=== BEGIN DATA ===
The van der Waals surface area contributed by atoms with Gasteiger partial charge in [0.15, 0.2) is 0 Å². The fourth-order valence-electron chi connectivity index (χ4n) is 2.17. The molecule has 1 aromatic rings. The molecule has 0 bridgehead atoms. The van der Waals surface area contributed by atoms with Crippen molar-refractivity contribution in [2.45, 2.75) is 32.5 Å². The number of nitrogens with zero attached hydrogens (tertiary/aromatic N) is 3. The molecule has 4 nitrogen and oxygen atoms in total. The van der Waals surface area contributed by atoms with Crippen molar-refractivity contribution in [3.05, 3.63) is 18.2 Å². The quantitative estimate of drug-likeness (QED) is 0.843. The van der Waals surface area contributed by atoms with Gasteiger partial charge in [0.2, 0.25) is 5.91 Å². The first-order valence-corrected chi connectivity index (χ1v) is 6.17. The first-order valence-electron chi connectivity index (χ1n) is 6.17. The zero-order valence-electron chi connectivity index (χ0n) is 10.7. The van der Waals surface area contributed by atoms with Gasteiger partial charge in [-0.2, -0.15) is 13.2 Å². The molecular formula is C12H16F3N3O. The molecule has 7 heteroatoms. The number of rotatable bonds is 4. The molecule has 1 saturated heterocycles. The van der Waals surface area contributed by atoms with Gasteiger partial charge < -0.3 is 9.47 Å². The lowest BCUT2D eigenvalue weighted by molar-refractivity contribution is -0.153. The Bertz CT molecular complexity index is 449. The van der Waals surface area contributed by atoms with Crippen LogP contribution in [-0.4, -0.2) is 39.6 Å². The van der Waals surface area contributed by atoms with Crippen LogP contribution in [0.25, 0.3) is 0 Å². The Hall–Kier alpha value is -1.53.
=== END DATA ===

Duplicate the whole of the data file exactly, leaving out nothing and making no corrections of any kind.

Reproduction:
The van der Waals surface area contributed by atoms with Gasteiger partial charge in [0.15, 0.2) is 0 Å². The fourth-order valence-electron chi connectivity index (χ4n) is 2.17. The molecule has 1 aromatic rings. The molecule has 0 bridgehead atoms. The van der Waals surface area contributed by atoms with Crippen molar-refractivity contribution in [2.45, 2.75) is 32.5 Å². The number of nitrogens with zero attached hydrogens (tertiary/aromatic N) is 3. The molecule has 4 nitrogen and oxygen atoms in total. The van der Waals surface area contributed by atoms with Crippen molar-refractivity contribution in [3.05, 3.63) is 18.2 Å². The quantitative estimate of drug-likeness (QED) is 0.843. The van der Waals surface area contributed by atoms with Gasteiger partial charge in [0.2, 0.25) is 5.91 Å². The first-order valence-corrected chi connectivity index (χ1v) is 6.17. The first-order valence-electron chi connectivity index (χ1n) is 6.17. The zero-order valence-electron chi connectivity index (χ0n) is 10.7. The van der Waals surface area contributed by atoms with Gasteiger partial charge in [-0.2, -0.15) is 13.2 Å². The molecular formula is C12H16F3N3O. The molecule has 7 heteroatoms. The number of rotatable bonds is 4. The molecule has 1 saturated heterocycles. The van der Waals surface area contributed by atoms with Gasteiger partial charge < -0.3 is 9.47 Å². The lowest BCUT2D eigenvalue weighted by molar-refractivity contribution is -0.153. The Bertz CT molecular complexity index is 449. The van der Waals surface area contributed by atoms with Crippen LogP contribution in [-0.4, -0.2) is 39.6 Å². The van der Waals surface area contributed by atoms with Crippen LogP contribution in [0.25, 0.3) is 0 Å². The Hall–Kier alpha value is -1.53.